July 13, 2010

The Miracle in Albania

July 12, 2010

by Maria C. Khoury, Ed. D.

I always try to count my blessings in life and I try to live by following God’s will but today I have had the most extraordinary life experience that I can only glorify God for answering my prayers of ten years. If you needed prayers answered, please hang in there because in God’s time, all of our prayers are heard and answered. I reassure you that this has been my experience as I have placed my life in God’s hands living in the Holy Land.

I have always admired and respected the amazing work of His Beatitude Anastasios Archbishop of Tirana, Duress and all Albania and today I have experienced the most beautiful liturgy in a language I did not understand in Tirana, Albania at the glorious Annunciation Cathedral where his Beatitude served with twelve other priests.

Archbishop Anastasios generously hosted a consultation at St. Vlash Theological Academy sponsored by the World Council of Churches with Dr. Fulata Lusungu Moyo, the Program Executive of Women in Church and Society bringing together twenty three participants from Africa, Asia, Europe, Middle East, North and South America. The archbishop’s inspirational words on the wounded-ness and the holistic healing in reviving the faith and hope of the members of the Autocephalous Orthodox Church of Albania in the last nineteen years offered an essential context for other deep reflections during the gathering. It is the second such WCC conference that I have personally attended dealing with Top of Form Orthodox Women Facing the Challenges & Ambivalences of the Post-Modern Societies.

What I personally view as the miracle in Albania is the fact that from the time of communism over 1600 churches where destroyed, damaged, used as storage centers during the period of great persecution; and after July 1991 when His Beatitude arrived for the ministry in Albania, he basically took a community that was dead and helped it reach its resurrection by immediately restoring and re-building 160 new churches, and educating and ordaining over 140 priests to serve the diverse ethnic communities while establishing 50 youth group centers. In a special session for the current conference, all of the participants felt that Archbishop Anastasios was the healer of Albania in his capacity to transfer the message of Christ to preach and to heal the deep wounds of the atheistic persecution. It is not possible to be in his presence and not feel you are in the presence of a living saint. He is truly a holy man. In his most humble manner he tries to explain that the first effort of the church was to simply exist and the deep wounds of ethnic identities in Albania continue to be healed in the last nineteen years as the Gospel is being preached.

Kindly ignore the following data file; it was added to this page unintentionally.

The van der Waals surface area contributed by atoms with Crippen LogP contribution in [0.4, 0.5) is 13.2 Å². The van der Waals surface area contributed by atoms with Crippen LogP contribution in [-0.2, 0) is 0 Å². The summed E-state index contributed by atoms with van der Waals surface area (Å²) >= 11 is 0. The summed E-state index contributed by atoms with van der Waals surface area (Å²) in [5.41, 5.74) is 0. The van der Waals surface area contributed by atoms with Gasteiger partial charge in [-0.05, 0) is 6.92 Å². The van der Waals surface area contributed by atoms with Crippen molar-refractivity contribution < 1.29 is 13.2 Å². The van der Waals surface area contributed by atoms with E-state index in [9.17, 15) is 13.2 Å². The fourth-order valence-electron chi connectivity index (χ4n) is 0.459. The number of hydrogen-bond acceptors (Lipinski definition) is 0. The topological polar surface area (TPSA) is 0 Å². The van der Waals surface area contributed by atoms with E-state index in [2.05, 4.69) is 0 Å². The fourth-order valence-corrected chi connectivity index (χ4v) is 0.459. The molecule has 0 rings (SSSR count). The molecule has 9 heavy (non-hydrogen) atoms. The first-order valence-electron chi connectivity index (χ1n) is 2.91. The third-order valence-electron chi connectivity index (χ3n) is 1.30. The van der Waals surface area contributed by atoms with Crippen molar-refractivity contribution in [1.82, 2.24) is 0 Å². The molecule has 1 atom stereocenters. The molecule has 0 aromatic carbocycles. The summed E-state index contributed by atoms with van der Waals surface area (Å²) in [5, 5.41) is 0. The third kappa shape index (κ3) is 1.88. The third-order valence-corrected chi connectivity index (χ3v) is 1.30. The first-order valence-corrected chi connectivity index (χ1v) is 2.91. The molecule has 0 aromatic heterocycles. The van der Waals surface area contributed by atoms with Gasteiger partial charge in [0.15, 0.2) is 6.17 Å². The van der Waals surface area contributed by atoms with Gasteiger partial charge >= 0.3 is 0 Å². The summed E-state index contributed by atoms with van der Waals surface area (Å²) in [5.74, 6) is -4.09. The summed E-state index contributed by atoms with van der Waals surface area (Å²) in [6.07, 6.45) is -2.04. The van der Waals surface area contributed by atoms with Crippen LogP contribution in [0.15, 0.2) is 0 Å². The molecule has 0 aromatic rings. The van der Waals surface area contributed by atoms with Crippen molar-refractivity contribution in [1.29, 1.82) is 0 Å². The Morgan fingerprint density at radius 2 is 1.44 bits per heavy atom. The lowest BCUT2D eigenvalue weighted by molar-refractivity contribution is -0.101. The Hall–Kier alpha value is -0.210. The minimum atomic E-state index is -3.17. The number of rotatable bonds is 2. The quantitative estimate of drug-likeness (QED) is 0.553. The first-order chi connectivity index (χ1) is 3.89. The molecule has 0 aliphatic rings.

The most meaningful message for me living in an area of high conflict among Jews, Christians and Muslims are the well known words of Archbishop Anastasios found in his books, videos, power point presentations stating “The oil of religion should never be used to inflame the fires of hatred but should be used to soothe and heal the wounds of others.” His personal philosophy complimented our consultation on wounded-ness and healing. The gathering was enriched not only by the presence of Orthodox men but also of other men and women from Christian traditions exploring the healing offered as a common gift of our Lord and Savior, Jesus Christ.

The three day conference closed with many recommendations to the World Council of Churches for follow up meetings and with the conclusion that Christian communities are called to give witness to the unity of men and women in common action for healing, promoting justice, peace, mutual understanding, and tolerance and above all love according to the needs of the wounded people in each concrete social context. My particular presentation was on the struggle and nightmare of the Palestinians to survive and keep their dignity and land with specific focus on the suffering Christian community.

Now, I am in need of your prayers to pass the Israeli security and return to my family.